HUMAN!!! We all have our struggles, triumphs, highs, and lows.
When it comes to trying to keep a healthy lifestyle by eating right and exercising enough to satisfy the guidelines, it can be a constant struggle.
Why does it have to be so hard? Even those of us who make healthy eating and exercise a habit have to be vigilant. There is always something coming along that can easily derail us. This can be things like injuries or illness, unplanned circumstances (COVID anyone?), or even just a sudden desire to hang out instead of getting out for some exercise.
Here’s where a little awareness of how our brains work can be helpful. Instead of wondering why we sometimes can’t stick with it, we can take a look at how we are wired, for better or worse. NOTE: for whatever reason, this does not apply to that small group of people who are explorers, risk takers, and adrenalin seekers. The tendencies listed below are for the rest of us.
Here we go.
Starting from the not-so-good news to the better news.
- We like comfort. Given the choice, many of us will shy away from challenges. We like the comfort zone that we have created for ourselves. The familiar, the convenient, the reliable. We are reluctant to embrace something that may be uncomfortable, either psychologically or physically. Comfort reduces stress, anxiety, fear, and negativity.
- We don’t like change. Our brains don’t like it. Changing the way we think, respond emotionally, and behave requires effort. Our bodies and brains often like to conserve energy instead.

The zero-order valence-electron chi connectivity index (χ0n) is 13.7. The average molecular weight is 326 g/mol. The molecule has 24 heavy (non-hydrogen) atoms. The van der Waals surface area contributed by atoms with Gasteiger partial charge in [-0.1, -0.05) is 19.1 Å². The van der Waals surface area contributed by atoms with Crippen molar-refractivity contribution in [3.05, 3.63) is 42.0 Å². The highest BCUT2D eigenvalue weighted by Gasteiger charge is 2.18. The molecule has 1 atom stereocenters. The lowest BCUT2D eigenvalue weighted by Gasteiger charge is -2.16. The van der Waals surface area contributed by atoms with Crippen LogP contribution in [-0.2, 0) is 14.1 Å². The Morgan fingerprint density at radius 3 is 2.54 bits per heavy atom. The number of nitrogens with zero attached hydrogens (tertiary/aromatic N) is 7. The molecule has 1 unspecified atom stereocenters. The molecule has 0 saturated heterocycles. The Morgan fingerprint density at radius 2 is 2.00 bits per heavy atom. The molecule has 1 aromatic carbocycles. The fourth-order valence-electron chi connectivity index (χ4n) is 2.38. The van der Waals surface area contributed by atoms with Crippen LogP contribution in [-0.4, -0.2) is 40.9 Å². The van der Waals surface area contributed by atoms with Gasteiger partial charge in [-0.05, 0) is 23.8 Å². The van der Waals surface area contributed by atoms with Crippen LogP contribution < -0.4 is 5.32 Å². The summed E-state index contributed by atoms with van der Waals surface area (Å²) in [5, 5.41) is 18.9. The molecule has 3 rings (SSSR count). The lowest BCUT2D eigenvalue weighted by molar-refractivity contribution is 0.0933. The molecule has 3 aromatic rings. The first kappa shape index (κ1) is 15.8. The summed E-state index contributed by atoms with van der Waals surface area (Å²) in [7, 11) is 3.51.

- Paradoxically, we are also built to like novelty. This is not to be confused with wanting to change! We like things that are new and different, that interest us for a while, and then we move on to the next thing. Could this be why some of us are always looking for the next diet or exercise fad?
- However, research has shown that our brains are plastic. Meaning, when we use them for new endeavors, new pathways are built, enabling us to embrace a desired new area of expertise or coveted goal. It should be noted, as above, that this requires effort, a strategy, and a fairly long time.
Let’s get to a few take-homes here:
Awareness of our tendencies can help us not listen to them! We can even develop a mantra, something like “there it is again…” Or, “I am going to do the healthier thing anyway because I know it will make me feel better.”
As indicated in #4 above, our brains are built to adapt. That means that the habits we do the most are the ones that will stick. Health and fitness habits actually get easier to continue the further along you get. How long? It’s probably different for each person. The answer is the dreaded, “it depends.”
Truth is, our brains and our bodies do adapt. Along the way, if we can be aware of the pull to stay as we are it will help put things into perspective. Then we can develop a strategy to acquire new habits, slowly, over time. Kind of like the old joke.
“How do you eat an elephant? One bite at a time.”
© 2020 Kristen Carter, MS. All rights reserved.